Romania, Bucuresci (Hunedoara County, Transylvania) "Jsak [Isaac] Focşaner" Zionist coffee and tea house token for 1 Leu (ND), circa. early 1920's; struck in copper-nickel; no maker marks; weight: 4.1g; size: 25.5mm. Obverse bears narrowed Star of David with Hebrew word "Zion" in center, with Romanian legend around edge "Jsak Focşaner * Bucuresci *"; on reverse "1 Leu" in center. Medallic rotated strike; beeded edge on obverse and reverse. In VF with a slight clip missing from the top left - possibly manufactured that way. Schaffer BUC-651, rarity 5 (extreme rarity: 6-15pc) p.77.
Transylvania came under Romanian control following the Versailles treaty of 1920 (hence the estimated dating of this token); the city of Bucuresci (not to be confused with Bucuresti - Bucharest, the capital but spelled - oddly - on the token without the accented "ş") is located in Hunedoara country, which, according to Jewish history sources, was part of a region populated by Reform Jews desiring integration and assimilation, as opposed to the more Orthodox Jews in the rest of Romania who identified more with Zionism and emigration.
A possible reason for the word "Zion" appearing on this token lies with the proprietor's name, "Focsaner" - "of the city of Focşani": during the period of the first "Aliya" (immigration wave to Palestine of religious Jews, 1860-1903 - many sources even date the first Aliya from 1881), as a result of the influence of this unorganized movement, on 30-31 December 1881, the First Congress of all Zionist Unions in Romania for the promotion of settlement in Eretz Israel (Palestine) was held in the west Romanian city of Focşani. This congress, held 16 years before Dr. Theodore Herzl's First "World Zionist Organization" Congress in Basel (1897), had a major influence on Romanian Jews, and the coffee house proprietor, probably eschewing the significance of that event took the city's name as his own surname and promoted Zionism through his business work in the more Reform region of Hunedoara.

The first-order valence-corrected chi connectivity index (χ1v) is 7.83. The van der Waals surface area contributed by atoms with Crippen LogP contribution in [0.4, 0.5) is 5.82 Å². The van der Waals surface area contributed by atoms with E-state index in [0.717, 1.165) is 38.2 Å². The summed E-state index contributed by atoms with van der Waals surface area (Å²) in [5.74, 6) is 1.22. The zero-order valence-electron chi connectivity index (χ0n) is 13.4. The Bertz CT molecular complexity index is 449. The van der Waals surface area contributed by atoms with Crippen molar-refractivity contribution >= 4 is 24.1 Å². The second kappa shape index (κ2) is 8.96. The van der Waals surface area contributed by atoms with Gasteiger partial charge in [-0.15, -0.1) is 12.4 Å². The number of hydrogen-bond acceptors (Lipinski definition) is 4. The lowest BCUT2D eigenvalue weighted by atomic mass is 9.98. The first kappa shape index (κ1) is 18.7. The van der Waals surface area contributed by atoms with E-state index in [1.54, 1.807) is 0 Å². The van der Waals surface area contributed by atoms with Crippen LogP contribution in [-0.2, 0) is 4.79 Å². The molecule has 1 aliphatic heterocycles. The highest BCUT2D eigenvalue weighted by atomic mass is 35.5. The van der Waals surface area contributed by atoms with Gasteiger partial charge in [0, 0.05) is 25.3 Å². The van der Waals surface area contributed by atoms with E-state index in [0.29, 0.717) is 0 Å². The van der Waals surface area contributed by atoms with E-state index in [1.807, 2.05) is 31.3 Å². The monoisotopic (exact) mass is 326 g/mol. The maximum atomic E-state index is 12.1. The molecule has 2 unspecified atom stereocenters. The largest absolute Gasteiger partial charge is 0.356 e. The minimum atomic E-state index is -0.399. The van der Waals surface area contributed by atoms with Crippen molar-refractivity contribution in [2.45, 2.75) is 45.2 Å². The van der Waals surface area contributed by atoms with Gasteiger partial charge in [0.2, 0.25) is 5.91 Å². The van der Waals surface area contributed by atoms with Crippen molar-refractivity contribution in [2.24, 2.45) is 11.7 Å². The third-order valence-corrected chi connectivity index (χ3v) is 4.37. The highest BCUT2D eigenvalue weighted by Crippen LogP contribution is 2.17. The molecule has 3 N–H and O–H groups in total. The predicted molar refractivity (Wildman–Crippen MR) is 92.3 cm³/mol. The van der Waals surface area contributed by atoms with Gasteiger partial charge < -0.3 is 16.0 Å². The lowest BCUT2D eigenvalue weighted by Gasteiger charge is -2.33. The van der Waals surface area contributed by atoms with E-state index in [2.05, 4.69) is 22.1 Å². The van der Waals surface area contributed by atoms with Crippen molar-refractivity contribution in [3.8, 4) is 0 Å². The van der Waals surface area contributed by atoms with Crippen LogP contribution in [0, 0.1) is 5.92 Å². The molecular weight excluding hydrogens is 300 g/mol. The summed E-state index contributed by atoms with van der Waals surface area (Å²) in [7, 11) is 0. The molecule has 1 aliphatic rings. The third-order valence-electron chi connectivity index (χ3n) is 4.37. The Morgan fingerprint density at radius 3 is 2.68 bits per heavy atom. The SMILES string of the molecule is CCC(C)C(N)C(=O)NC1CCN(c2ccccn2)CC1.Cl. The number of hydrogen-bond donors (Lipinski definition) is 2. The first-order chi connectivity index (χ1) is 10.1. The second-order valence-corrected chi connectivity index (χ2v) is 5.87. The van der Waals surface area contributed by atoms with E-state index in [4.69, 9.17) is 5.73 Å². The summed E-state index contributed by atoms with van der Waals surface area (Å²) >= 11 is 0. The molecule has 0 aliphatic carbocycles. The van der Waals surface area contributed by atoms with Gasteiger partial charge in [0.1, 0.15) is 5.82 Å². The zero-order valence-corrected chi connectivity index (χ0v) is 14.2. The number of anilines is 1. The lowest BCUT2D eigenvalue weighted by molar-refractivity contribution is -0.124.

Product Tags: Romanian Exonumia, Medals, Medallions & Tokens, Jewish & Israeli merchant/business tokens and Judaic Tokens & Medals from Romania and from 20th Century, 1920s, 1919-1923 3rd Aliya, 1924-1929 4th Aliya, which are Hebrew on/in non-Israeli object